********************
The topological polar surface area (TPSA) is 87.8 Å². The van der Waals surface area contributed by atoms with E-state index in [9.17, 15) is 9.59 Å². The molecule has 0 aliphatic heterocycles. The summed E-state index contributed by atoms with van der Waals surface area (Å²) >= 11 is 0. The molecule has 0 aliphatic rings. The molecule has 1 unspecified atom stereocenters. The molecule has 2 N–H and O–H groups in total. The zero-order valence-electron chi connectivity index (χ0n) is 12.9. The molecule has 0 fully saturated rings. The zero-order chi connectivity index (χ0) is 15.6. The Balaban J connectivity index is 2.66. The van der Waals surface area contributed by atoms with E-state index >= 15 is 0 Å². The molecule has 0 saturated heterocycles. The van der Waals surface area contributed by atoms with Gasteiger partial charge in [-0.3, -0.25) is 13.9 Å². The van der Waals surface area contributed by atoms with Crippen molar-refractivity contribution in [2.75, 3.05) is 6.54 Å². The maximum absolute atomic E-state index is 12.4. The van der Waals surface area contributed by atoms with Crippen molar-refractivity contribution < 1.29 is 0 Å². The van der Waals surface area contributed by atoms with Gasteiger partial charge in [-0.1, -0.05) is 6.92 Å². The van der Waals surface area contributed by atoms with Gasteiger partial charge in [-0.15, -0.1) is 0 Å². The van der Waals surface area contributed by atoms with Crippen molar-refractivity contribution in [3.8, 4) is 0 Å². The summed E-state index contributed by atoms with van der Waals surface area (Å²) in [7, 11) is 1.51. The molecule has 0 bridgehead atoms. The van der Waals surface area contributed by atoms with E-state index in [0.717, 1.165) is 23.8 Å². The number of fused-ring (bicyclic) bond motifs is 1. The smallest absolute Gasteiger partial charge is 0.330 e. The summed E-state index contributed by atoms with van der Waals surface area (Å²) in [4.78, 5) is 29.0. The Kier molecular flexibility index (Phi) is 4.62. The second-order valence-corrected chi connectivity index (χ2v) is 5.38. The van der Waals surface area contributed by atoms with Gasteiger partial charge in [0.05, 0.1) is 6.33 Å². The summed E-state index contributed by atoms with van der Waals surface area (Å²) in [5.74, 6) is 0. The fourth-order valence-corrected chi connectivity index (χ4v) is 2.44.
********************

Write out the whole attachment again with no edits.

The topological polar surface area (TPSA) is 87.8 Å². The van der Waals surface area contributed by atoms with E-state index in [9.17, 15) is 9.59 Å². The molecule has 0 aliphatic heterocycles. The summed E-state index contributed by atoms with van der Waals surface area (Å²) >= 11 is 0. The molecule has 0 aliphatic rings. The molecule has 1 unspecified atom stereocenters. The molecule has 2 N–H and O–H groups in total. The zero-order valence-electron chi connectivity index (χ0n) is 12.9. The molecule has 0 fully saturated rings. The zero-order chi connectivity index (χ0) is 15.6. The Balaban J connectivity index is 2.66. The van der Waals surface area contributed by atoms with E-state index >= 15 is 0 Å². The molecule has 0 saturated heterocycles. The van der Waals surface area contributed by atoms with Gasteiger partial charge in [-0.3, -0.25) is 13.9 Å². The van der Waals surface area contributed by atoms with Crippen molar-refractivity contribution in [2.75, 3.05) is 6.54 Å². The maximum absolute atomic E-state index is 12.4. The van der Waals surface area contributed by atoms with Crippen molar-refractivity contribution < 1.29 is 0 Å². The van der Waals surface area contributed by atoms with Gasteiger partial charge in [-0.1, -0.05) is 6.92 Å². The van der Waals surface area contributed by atoms with Gasteiger partial charge in [-0.15, -0.1) is 0 Å². The van der Waals surface area contributed by atoms with Crippen molar-refractivity contribution in [3.8, 4) is 0 Å². The summed E-state index contributed by atoms with van der Waals surface area (Å²) in [7, 11) is 1.51. The molecule has 0 bridgehead atoms. The van der Waals surface area contributed by atoms with E-state index in [0.717, 1.165) is 23.8 Å². The number of fused-ring (bicyclic) bond motifs is 1. The smallest absolute Gasteiger partial charge is 0.330 e. The summed E-state index contributed by atoms with van der Waals surface area (Å²) in [4.78, 5) is 29.0. The Kier molecular flexibility index (Phi) is 4.62. The second-order valence-corrected chi connectivity index (χ2v) is 5.38. The van der Waals surface area contributed by atoms with Gasteiger partial charge in [0.05, 0.1) is 6.33 Å². The summed E-state index contributed by atoms with van der Waals surface area (Å²) in [5.74, 6) is 0. The fourth-order valence-corrected chi connectivity index (χ4v) is 2.44.